An audit released Wednesday found that a plan to save $500 million a year on state employee health insurance was so ill-conceived and poorly executed that it's costing taxpayers $10 million extra annually without delivering the service promised.
Auditor General Frank Mautino reported that former Gov. Bruce Rauner's administration, which originally proposed a private health insurance exchange, switched gears to an online custom-benefit portal that officials said could have been created in house. It replaced a paper-based health care program for 450,000 workers and retirees, but the promised cost-saving marketplace still isn't in place, Mautino said.
"There's the old adage that if you don't know where you want to go, any road will take you there," Mautino said. "That's what happened here."
State lawmakers ordered the review of the $94 million, 10-year contract with Georgia-based Morneau Shepell after an Associated Press report in June 2017 found that Morneau Shepell was the only company to respond to a November 2015 solicitation by Rauner's Department of Central Management Services, that CMS was instructed to skip state guidelines for ensuring minority business participation, and that customers complained of system glitches.
Since then, Morneau Shepell repeatedly failed to meet performance guarantees and was allowed to revise them when reporting performance goals to CMS, the audit said. A breach of contract provision outlined in the solicitation never made it into the contract.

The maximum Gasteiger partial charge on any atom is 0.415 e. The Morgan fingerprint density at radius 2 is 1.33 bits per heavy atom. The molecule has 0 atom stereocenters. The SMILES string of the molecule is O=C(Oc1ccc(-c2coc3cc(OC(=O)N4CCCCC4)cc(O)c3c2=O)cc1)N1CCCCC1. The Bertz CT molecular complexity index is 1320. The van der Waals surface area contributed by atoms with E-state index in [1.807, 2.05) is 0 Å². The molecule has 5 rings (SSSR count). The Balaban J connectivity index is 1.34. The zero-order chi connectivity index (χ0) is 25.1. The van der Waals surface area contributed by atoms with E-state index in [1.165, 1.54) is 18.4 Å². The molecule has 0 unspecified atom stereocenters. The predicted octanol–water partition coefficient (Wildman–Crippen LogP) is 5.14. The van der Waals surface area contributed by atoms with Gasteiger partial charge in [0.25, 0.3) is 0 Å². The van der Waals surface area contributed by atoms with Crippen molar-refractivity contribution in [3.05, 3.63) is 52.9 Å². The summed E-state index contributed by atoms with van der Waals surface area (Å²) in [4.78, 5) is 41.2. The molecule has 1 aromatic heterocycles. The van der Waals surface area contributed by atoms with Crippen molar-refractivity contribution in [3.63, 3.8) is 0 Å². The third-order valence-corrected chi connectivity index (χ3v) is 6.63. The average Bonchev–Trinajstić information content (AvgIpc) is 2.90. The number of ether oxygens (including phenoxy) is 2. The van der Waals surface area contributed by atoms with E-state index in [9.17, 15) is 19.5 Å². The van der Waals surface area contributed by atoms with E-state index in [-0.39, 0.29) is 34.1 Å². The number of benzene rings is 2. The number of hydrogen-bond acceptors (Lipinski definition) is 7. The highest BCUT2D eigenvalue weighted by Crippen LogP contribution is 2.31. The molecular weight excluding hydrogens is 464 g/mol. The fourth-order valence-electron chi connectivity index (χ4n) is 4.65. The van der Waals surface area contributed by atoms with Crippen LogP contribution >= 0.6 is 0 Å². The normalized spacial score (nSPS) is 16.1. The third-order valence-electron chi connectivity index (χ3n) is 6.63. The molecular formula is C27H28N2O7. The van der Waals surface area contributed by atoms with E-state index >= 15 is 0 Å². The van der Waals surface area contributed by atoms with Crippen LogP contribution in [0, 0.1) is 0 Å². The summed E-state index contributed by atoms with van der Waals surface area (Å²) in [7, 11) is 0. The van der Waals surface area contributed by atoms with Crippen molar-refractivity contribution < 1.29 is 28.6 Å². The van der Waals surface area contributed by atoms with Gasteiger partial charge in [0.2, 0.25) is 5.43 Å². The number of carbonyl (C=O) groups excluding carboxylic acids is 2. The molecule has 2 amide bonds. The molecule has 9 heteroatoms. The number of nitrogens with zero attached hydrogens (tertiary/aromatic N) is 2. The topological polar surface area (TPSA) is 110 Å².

The audit also said no one asked the Rauner-created Department of Innovation and Technology about the project. The agency told auditors it could have created the platform, and one department official noted that as early as 2012, CMS computer experts demonstrated an in-house online enrollment system like the Morneau Shepell product.
"A cost-benefit analysis wasn't done to determine if we needed it (the project) in the first place," Mautino said. "The same people who were doing the job before are doing the same job now and we are hiring someone for $94 million for a procedure we may have been able to do on our own."
Mautino said he found no evidence of criminal behavior.
CMS spokesman Mike Deering said the current administration is resolving the issues raised, "with correction actions put in place since the audit was initiated." The audit included a letter from Morneau Shepell in which senior vice president Carey McKenzie wrote that, "while there are minor clarifications and difference of opinion, we acknowledge the report and its contents as final." A company spokesman did not immediately respond to a request for comment Wednesday.
The audit said CMS could not produce any documentation showing how the project would save $500 million a year. But officials told auditors that Rauner envisioned four tiers of insurance benefits — from "platinum" to "bronze" — from which customers could choose coverage and pay premiums, deductibles and co-pays accordingly. None of that has been implemented.
Auditors found CMS skirted a state requirement calling for would-be contractors to submit plans ensuring 20 percent participation by minority- or women-owned subcontractors because they feared it would slow down the project. Even before the contract award in January 2016, CMS determined that having the system ready for the May enrollment period was impossible, yet pushed forward, said Mike Maziars, the audit manager. Meanwhile, Morneau Shepell told auditors it has minority participation arrangements on contracts it has with other governments.
There also is no record that two dozen officials involved in choosing Morneau Shepell for the contract had completed required conflict-of-interest disclosures, including staff from Rauner's office, the Executive Ethics Commission and CMS.